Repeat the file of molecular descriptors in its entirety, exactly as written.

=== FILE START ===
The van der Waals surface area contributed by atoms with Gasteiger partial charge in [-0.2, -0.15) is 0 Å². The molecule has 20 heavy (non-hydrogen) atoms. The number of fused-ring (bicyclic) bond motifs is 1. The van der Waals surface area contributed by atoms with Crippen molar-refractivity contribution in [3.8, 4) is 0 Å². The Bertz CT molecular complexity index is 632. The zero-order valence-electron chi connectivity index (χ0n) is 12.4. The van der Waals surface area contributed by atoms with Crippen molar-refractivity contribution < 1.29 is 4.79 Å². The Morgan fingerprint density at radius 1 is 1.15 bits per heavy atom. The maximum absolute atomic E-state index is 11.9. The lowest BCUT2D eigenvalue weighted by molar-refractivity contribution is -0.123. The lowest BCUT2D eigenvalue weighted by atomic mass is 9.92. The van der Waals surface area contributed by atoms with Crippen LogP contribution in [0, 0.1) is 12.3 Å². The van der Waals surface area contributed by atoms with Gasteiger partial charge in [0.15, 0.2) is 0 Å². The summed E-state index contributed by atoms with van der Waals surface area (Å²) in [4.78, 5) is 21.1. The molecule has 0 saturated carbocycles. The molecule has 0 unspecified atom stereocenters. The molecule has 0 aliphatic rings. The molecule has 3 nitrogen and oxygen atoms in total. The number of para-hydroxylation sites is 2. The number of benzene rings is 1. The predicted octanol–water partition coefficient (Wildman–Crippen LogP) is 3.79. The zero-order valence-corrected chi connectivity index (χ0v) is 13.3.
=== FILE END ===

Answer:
The van der Waals surface area contributed by atoms with Gasteiger partial charge in [-0.2, -0.15) is 0 Å². The molecule has 20 heavy (non-hydrogen) atoms. The number of fused-ring (bicyclic) bond motifs is 1. The van der Waals surface area contributed by atoms with Crippen molar-refractivity contribution in [3.8, 4) is 0 Å². The Bertz CT molecular complexity index is 632. The zero-order valence-electron chi connectivity index (χ0n) is 12.4. The van der Waals surface area contributed by atoms with Crippen molar-refractivity contribution < 1.29 is 4.79 Å². The Morgan fingerprint density at radius 1 is 1.15 bits per heavy atom. The maximum absolute atomic E-state index is 11.9. The lowest BCUT2D eigenvalue weighted by molar-refractivity contribution is -0.123. The lowest BCUT2D eigenvalue weighted by atomic mass is 9.92. The van der Waals surface area contributed by atoms with Crippen LogP contribution in [0, 0.1) is 12.3 Å². The van der Waals surface area contributed by atoms with Gasteiger partial charge in [0.15, 0.2) is 0 Å². The summed E-state index contributed by atoms with van der Waals surface area (Å²) in [4.78, 5) is 21.1. The molecule has 0 saturated carbocycles. The molecule has 0 unspecified atom stereocenters. The molecule has 0 aliphatic rings. The molecule has 3 nitrogen and oxygen atoms in total. The number of para-hydroxylation sites is 2. The number of benzene rings is 1. The predicted octanol–water partition coefficient (Wildman–Crippen LogP) is 3.79. The zero-order valence-corrected chi connectivity index (χ0v) is 13.3.